food stamps are there for 10 months. it is a bridge. we have worked closely with farmers. they produce the food that get sold in grocery stores that people who have food stamps purchase. this relationship should be close. we ought to look at the federal programs addressing people who need access to food and those that are getting assistance and other areas. we need to make sure there is equity. at the moment, there is not any in the program. the farm bill cannot this morning and we are seeing that inequity written large. the bulk of the cuts is coming from the food stamp program. it ought to be equitable, the farm insurance bill. host: as we go to the next
caller, here is a map of the u.s. that shows the percentage of the population receiving food stamps. the dark red is the highest. the light numbers being below its. d.c. having the highest rate. -- being the lowest. d.c. having the highest rate. independent from raleigh, north carolina. you are on with rosa delauro. caller: a lot of people are talking about food stamps, farmers, so forth. time a business owner. -- i am a business owner. my biggest concern is the food stamps that they give to the children. i know and every american knows that most illegal immigrants are sending money home to take care of their families. what about the americans who need those jobs? why don't they use their
programs to make people take a physical and go to work. guest: i think you address a big problem we have in the u.s. that is jobs. we're looking at employment rates of 8.2%. that is no longer counting those who left stopped looking for jobs. we have the ability to look at how we can create jobs. we have seen the biggest loss in jobs at the state level. that is coming with police, fire, school teachers. enormous loss of jobs. 1.1 million jobs in this area. we need to focus on -- i am very concerned about this issue and have initiated a number of bills in order to try to create jobs.
we need to look at how to try to fix our schools. quickly put people to work in doing that. how are we -- we ought to be investing in infrastructure. building roads, bridges. the environmental infrastructure. putting people to work. jobs that cannot be outsourced. quite frankly, this congress and the president has had a jobs bill on the table for a while. the majority in the house will not take up the bill. that is our biggest effort. that is what we need to do. people have a job and they have a weight and then they can take care of their families. they can pay their mortgages. they can set themselves on a strong economic path. host: last call. sue from new york. go ahead. you are on with the congresswoman.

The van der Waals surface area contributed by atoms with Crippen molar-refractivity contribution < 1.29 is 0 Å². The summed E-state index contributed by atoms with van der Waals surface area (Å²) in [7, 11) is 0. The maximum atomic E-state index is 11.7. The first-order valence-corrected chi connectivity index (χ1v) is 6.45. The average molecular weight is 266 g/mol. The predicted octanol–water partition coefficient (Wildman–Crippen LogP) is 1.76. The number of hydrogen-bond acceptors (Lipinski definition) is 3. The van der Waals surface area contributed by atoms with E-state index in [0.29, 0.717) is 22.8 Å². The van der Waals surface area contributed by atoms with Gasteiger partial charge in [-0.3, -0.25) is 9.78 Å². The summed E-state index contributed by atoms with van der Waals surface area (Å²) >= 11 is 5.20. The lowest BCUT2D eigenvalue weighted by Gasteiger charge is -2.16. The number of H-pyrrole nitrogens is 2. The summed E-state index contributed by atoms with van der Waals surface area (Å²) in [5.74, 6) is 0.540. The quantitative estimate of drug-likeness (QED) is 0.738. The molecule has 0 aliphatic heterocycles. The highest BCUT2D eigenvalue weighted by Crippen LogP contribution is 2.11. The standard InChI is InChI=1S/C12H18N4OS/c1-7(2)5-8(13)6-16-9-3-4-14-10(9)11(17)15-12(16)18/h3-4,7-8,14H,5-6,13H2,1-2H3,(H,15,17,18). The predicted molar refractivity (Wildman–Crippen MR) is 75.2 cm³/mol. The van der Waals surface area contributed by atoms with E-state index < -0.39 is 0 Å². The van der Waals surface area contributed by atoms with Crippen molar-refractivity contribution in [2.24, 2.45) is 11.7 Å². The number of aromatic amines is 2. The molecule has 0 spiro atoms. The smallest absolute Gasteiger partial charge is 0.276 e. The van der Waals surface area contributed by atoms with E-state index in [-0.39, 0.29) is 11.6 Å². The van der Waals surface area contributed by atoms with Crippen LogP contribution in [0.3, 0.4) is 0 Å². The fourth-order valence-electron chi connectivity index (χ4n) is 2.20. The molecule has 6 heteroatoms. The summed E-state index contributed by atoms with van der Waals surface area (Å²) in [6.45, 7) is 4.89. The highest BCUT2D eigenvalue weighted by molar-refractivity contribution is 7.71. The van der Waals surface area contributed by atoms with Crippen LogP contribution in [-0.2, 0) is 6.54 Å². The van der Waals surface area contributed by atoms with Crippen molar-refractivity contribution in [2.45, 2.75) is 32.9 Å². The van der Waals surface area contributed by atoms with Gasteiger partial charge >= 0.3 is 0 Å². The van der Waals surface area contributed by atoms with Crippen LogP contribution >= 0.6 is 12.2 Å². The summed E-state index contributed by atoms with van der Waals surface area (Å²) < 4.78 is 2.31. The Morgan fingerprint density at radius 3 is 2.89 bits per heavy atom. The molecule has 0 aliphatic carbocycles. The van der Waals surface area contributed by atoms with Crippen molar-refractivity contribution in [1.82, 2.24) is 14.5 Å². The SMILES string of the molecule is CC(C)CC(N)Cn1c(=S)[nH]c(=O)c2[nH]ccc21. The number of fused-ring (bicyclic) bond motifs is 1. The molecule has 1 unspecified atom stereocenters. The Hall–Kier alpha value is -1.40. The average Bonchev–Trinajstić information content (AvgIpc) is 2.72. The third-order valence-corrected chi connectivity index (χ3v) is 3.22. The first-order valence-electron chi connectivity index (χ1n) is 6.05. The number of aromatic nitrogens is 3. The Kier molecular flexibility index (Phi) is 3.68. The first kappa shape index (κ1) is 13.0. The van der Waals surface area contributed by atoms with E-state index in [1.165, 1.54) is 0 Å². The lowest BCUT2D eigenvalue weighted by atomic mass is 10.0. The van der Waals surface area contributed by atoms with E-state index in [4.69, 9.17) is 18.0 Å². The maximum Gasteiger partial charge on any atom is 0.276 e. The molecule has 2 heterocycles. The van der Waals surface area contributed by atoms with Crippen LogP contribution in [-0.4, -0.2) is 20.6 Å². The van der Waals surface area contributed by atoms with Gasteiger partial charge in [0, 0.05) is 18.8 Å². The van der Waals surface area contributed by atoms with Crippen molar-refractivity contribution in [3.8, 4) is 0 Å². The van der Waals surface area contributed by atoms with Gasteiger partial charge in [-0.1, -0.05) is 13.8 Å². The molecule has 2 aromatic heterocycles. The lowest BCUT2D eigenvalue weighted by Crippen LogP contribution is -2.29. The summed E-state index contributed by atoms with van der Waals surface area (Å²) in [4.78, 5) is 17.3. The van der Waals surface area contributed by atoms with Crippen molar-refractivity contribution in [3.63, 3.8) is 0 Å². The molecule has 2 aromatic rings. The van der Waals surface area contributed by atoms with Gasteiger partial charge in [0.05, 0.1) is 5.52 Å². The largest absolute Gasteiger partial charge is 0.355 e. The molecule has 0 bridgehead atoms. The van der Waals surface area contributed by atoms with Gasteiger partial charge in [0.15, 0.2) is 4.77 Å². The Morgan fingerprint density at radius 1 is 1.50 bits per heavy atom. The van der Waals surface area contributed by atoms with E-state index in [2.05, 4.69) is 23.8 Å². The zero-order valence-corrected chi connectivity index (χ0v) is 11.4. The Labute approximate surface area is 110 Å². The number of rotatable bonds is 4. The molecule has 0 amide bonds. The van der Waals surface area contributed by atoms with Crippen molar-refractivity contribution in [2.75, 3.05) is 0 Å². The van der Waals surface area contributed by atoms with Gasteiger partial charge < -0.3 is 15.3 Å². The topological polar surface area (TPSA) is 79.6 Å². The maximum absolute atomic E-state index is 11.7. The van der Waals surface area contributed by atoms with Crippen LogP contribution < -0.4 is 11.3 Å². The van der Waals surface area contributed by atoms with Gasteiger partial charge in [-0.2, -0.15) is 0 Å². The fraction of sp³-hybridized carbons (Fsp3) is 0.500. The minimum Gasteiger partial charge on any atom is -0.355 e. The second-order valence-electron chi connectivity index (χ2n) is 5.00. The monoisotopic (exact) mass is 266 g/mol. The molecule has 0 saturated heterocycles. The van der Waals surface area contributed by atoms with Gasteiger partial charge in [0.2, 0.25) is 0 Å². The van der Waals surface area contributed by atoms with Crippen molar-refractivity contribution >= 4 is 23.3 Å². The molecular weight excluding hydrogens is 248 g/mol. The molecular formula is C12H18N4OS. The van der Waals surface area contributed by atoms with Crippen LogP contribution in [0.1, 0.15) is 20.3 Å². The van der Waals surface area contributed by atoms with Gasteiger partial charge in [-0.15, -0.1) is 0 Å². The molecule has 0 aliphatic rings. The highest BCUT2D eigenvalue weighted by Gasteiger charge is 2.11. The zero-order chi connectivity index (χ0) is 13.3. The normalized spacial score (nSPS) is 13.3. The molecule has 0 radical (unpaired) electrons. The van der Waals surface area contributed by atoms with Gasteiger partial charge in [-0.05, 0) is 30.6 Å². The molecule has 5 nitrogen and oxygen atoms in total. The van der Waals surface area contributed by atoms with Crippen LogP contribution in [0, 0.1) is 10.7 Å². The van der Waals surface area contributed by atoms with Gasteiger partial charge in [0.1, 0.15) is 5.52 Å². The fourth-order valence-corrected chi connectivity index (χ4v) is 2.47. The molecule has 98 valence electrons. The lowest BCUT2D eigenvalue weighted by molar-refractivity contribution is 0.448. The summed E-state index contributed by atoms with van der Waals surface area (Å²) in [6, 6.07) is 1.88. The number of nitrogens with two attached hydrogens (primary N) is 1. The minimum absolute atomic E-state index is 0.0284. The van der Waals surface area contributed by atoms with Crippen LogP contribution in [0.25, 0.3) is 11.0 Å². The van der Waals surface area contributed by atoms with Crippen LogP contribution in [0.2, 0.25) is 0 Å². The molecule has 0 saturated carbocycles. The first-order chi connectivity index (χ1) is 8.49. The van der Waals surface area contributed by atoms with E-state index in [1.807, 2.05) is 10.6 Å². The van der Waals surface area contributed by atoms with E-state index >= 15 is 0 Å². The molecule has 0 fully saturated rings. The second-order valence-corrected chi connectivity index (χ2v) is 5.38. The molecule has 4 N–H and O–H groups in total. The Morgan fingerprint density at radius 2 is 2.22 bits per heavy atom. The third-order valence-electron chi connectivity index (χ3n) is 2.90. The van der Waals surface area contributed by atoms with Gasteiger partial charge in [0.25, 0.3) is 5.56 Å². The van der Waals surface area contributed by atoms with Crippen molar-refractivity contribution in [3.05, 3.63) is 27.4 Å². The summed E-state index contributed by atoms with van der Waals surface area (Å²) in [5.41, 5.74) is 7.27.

caller: good morning. i wanted to address how easy it is to get food stamps. here in new york, it is not. we have to provide a document for every part of our life. we have to provide -- my husband is disabled. i have worked every day of my life. i am 64. i lost my job two years ago. we had to provide copies of our mortgage, our taxes, our county tax, our accountant, our school tax, our water bills, and documentation on what kind of car we own. we have to go to our neighbor's and have them sign a paper that only two people live in this house. we get $62 a month. we live on under $15,000 per year. host: in the last 30 seconds, if you want to respond. guest: you have said more in bed
and then i could ever say in terms of what the nature -- in that minute then i could ever say. at the same time, there are people getting subsidies from the federal government of at least $1 million. they do not have to get verification. they just get it. why? why are we putting people who are trying at their wit's end to put food on the table -- wire we tried to subject them to this kind of -- it is inhumane and tomorrow. those are not the values of the u.s. host: thank you . come back again soon. up next, we are joined by congressman michael burgess of texas to doubt about his reaction to yesterday's's